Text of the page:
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Guilds to be “at the heart” of skills re-evaluation


Traditional guilds will be at the heart of the coalition government's attempts to elevate the status of vocational skills in a bid to support economic growth, the skills minister has said.

In a speech to the Royal Society for the encouragement of Arts, Manufactures and Commerce, skills minister John Hayes said that, even before guilds and livery companies existed, it was clear that different sectors required specific skills.
As a result, it made sense for sectoral bodies to be closely involved in designing training and qualifications and in setting standards.
"I know the sector skills councils, trade organisations, livery companies and others are keen to build on the good work they already do. That's why the government will work to establish a circle of guilds to be at the heart of the re-evaluation of the power of practical learning," Hayes said.
He also called for a "revaluation" of the way that vocational skills were perceived, referring to the value that they added to national economic prospects, the character of civil society and an individual's employment prospects and quality of life.
But the problem was that: "For decades, people have been calling for greater parity of esteem between academic and vocational qualifications. But those calls have invariably fallen on deaf ears. Instead, we've seen the demotion of practical learning," Hayes said.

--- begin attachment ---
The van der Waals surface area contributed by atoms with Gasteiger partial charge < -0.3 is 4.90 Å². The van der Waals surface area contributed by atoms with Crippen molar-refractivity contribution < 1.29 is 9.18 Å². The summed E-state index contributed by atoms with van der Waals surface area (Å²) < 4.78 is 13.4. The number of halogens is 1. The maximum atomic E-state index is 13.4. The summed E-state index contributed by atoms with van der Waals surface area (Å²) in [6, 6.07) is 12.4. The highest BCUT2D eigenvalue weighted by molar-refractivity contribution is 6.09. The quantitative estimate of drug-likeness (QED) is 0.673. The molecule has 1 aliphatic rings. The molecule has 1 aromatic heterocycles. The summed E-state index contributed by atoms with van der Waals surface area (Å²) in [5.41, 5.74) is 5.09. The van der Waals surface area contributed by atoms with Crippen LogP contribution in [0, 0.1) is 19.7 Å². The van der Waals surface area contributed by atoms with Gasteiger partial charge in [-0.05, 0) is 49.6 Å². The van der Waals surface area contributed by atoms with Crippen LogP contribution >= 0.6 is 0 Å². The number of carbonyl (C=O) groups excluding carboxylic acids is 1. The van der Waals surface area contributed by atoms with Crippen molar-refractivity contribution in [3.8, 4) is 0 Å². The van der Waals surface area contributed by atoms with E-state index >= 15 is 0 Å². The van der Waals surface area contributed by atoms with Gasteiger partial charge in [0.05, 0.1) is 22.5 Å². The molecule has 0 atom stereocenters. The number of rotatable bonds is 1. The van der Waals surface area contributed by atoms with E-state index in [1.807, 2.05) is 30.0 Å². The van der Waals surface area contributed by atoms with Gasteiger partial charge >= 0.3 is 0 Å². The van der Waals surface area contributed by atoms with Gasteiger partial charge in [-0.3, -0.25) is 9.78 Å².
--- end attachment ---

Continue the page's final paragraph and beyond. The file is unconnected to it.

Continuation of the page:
In order to elevate its status again, the minister said that there needed to be "continuing and intensifying efforts" to re-establish apprenticeships as the primary form of practical training. The sector-led skills system and the role of guilds within that should also be re-evaluated and redefined.
It was likewise important to support and protect adult community learning and to break down barriers to progression in order to ensure that it was straightforward for individuals to move from basic skills training to higher learning.
Therefore, the government intended to support the introduction of a new award for excellence in the crafts.
"I think it is right that excellence should be rewarded and the government will work over the next few months with those working to support the crafts, including the various charities under the patronage of His Royal Highness the Prince of Wales, to encourage and reward excellence in this area," Hayes said.
A website has also been set up where interested parties can submit comments on the minister's speech. 

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